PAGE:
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Tuesday, November 25, 2008

Fine living in Western Canada: hunting, good music and a nice cabernet sauvignon

What is it that makes a perfect fall day in Western Canada?

How about a most enjoyable outdoor activity, a dynamite soundtrack to play along to, and a bottle of top notch wine (usually comprised of fringe grapes or made by an obscure winemaker) to finish it off?

This fall, and every fall, my idea of a perfect fall day in Western Canada revolves around hunting – bird hunting in particular. Whether the bird of choice is the wily Ring-Necked Pheasant, the always unpredictable Sharp-Tailed Grouse, or the swift Hungarian Partridge, my journeys take me to Eastern Alberta and farm towns like Oyen, Empress and Duchess, where hospitality reigns supreme and fowl is in plentiful supply.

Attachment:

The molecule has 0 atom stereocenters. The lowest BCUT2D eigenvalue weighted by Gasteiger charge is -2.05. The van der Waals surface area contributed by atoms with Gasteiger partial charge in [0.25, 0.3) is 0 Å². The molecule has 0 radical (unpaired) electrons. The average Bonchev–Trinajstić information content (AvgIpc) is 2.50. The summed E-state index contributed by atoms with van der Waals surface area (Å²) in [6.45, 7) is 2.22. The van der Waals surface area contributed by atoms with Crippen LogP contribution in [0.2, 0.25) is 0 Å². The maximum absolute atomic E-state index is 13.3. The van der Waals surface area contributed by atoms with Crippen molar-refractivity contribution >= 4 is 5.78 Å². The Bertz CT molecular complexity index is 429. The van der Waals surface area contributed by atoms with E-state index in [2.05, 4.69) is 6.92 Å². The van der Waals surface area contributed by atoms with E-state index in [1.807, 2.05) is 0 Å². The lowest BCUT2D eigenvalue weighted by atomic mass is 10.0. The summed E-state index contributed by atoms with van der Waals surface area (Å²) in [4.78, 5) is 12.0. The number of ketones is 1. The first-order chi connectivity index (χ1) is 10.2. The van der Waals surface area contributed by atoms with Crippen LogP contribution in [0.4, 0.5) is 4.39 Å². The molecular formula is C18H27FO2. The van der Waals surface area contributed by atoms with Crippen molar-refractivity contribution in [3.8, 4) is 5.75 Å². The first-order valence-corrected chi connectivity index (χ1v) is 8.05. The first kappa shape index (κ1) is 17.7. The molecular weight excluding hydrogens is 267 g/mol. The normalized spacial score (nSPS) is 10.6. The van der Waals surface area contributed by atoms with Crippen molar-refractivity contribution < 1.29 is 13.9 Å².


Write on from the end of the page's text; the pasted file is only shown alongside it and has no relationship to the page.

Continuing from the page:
While the hunting itself is probably enough – walking amidst the beautiful fall colours that adorn the Canadian Prairies and the seemingly endless river valleys and gorges that transect the Plains and experiencing the sights and sounds involved – I seem to need more. 

I need the sounds of a guy like Murry Hammond, a product of Ft. Worth, Texas, who, when he isn't working at his day job as the bass player for the now-legendary alt-country band the Old 97s, is cutting haunting, wind-swept music about trains, hobos, lost love and hell, even the devil. While my hunting soundtrack includes many other musicians, this year I kept coming back to Hammond's material. "Next Time, Take The Train" from his recent solo album I Don't Know Where I'm Going But I'm on My Way sounds like it was written for a sunset journey across the Plains.

Or if you prefer the safe confines of the Old 97s, Hammond's "The Color Of A Lonely Heart Is Blue" (from their newest album – Blame It On Gravity) may very well be the best song for a late day, post-bird cleaning glass of red wine on the edge of a coulee while the coyotes howl and geese fly by overhead. You get the idea.